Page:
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Showing posts from December, 2006

Pattern Recognition

If one reads enough science magazines, one absorbs the idea that a key evolutionary survival characteristic is the ability for animals to recognize patterns. The hominid process of elaboration on this particular ability has resulted in things like superstition, the ability to recognize patterns where they don’t really exist.

Spring at Smith and Bybee Lakes isn’t a clear cut process. Trees rooted at the edge of an uncertain lake can’t decide if they’re waking from winter slumber or drowning. Yet life displays its exuberance to propagate in forms besides budding tree branches, like this head-start patch of Irises schooled in vowel forms.

In one of those annoying coincidences that are used by people to prove there aren't any coincidences, I had been told about Zen masters who spend inordinate amounts of time, painting and repainting Zen circles just days before venturing out to the lakes. Like most things about Zen, the importance of painting simple looking circles over and over large…


Last year (2005) at the end of October, my supervisor at work told me about a program called Hawkwatch. The Hawkwatch people set up a tagging operation at Bonney Butte, a place in the cascades where because of geography - valleys and mountain ridges - three major raptor migration paths converge.

The peak in the background is Mt. Hood. The location of the Hawkwatch blind is approximately several hundred feet beyond the big tree in the upper right hand corner. Outside of the blind is a stunt pigeon dressed in a little leather vest. It is the pigeon’s job to act as bait for the eagles and hawks that happen to pass by on their way to warmer climates. In much the same way that a herring can be tied to fishing-line to attract bigger fish, the pigeon is also tied to a line. Whenever the pigeon attempts to fly away, a Hawkwatch specialist inevitably yanks on the line and causes the pigeon to crash awkwardly, making it appear to be embarrassingly clumsy. This evidently is too tempting of a targ…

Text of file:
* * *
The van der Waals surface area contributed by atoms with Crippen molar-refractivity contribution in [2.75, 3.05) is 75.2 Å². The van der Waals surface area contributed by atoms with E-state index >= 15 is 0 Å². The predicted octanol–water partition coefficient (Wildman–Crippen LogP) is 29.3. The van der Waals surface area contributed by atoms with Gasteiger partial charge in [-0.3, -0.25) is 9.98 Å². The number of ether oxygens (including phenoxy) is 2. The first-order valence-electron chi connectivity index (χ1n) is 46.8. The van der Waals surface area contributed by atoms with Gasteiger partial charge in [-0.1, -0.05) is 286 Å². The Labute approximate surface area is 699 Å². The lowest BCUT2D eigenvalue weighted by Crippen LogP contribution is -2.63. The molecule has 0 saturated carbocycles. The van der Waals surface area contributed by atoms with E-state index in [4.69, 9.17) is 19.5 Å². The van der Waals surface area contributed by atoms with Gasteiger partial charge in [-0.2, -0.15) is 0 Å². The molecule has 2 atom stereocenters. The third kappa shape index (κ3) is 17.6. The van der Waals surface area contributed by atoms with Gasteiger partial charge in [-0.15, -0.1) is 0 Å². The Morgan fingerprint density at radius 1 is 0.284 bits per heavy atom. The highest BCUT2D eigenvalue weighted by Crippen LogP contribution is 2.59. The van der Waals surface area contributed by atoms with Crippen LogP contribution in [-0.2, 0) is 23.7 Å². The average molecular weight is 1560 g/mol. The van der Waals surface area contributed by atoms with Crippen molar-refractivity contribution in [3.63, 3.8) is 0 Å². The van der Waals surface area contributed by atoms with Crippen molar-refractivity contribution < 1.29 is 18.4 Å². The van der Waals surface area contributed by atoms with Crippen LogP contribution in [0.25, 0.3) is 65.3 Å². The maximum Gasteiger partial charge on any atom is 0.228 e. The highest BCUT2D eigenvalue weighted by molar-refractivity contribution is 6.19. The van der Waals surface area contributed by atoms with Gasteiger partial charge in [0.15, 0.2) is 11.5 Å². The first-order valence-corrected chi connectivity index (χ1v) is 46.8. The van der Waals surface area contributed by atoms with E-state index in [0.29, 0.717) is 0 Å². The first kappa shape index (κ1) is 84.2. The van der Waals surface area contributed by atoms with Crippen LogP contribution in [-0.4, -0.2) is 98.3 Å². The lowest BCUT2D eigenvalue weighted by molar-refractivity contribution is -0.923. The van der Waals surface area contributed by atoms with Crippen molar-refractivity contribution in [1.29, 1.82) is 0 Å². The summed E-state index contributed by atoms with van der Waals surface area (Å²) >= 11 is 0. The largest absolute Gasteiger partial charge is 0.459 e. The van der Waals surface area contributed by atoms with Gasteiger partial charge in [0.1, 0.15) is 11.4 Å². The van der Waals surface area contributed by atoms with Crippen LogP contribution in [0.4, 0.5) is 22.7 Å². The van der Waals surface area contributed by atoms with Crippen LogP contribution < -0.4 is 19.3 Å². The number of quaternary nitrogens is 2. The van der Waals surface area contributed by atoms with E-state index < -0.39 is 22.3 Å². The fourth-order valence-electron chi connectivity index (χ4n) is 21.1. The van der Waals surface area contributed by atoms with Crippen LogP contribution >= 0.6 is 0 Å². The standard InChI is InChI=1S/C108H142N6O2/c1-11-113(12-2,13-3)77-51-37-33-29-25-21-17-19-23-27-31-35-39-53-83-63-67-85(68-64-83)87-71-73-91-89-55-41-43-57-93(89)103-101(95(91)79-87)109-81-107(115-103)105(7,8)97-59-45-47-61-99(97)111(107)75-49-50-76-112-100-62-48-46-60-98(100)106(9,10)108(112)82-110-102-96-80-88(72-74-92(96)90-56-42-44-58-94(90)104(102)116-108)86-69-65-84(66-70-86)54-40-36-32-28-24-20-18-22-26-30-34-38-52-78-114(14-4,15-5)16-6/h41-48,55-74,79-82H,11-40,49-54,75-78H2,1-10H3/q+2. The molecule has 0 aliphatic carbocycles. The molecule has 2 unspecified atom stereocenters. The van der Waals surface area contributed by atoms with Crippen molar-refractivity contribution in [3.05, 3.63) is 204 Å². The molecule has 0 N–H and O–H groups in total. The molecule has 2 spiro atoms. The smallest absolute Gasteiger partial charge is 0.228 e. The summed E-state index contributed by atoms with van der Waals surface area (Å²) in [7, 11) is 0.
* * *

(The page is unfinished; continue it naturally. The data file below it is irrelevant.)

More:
Pondering 'Depth of Field'

I was monkey-ing around with depth of field the other night.

FIGURE 1. In this image, the aperture value = 29, and the shutter speed , = 30 seconds under these dim lighting conditions.

FIGURE 2. Here, the aperture value = 4.5, and the shutter speed = 1.3 seconds.

There seems to be three main factors that affect the depth of field: The focal length of the lens, the aperture, and the distance of the subject in relation to the background and the lens.

Here I tried to limit the variables to just the aperture. For these images the global values are: An 18-55mm zoom lens (in this case the focal length was set at 35mm). I also had the camera set to aperture priority.

The sock monkey was sitting about 3 feet from the front of the lens, and approximately 4 feet beyond the monkey sits the monitor. The depth of field in Fig. 2 is quite narrow. The material in the chair immediately behind the monkey is already starting to blur (compare to Fig. 1)

The monitor sets up a backlighting situation which I tri…

Existing in "The Moment".

I was able to visit the coast on the day after Thanksgiving.

I had been dealing with an important audio-visual project and when I wasn’t planning for a trip, I was scanning pictures until early morning and if not, I was worrying about it. Either way, I wasn’t getting much sleep. And then I got blindsided by a cold that I couldn't get rid of.

So, on the 18th, the presentation went off without a hitch and I was finished and then all the details of Thanksgiving were over and suddenly I had a moment when I didn’t have to do anything (not counting a growing stack of dishes) and like I said, I was able to go to the beach.

But it didn’t appear to be such a great day to go to the beach. Snow was threatening to fall in the passes, and rain was enthusiastically falling everywhere else. Once or twice a patch of blue sky hinted at an alternative to November’s moisture onslaught, but mostly these hints proved to be cruel teasing.

By some cosmic gift of timing, I ended up at Oswald State Park in-be…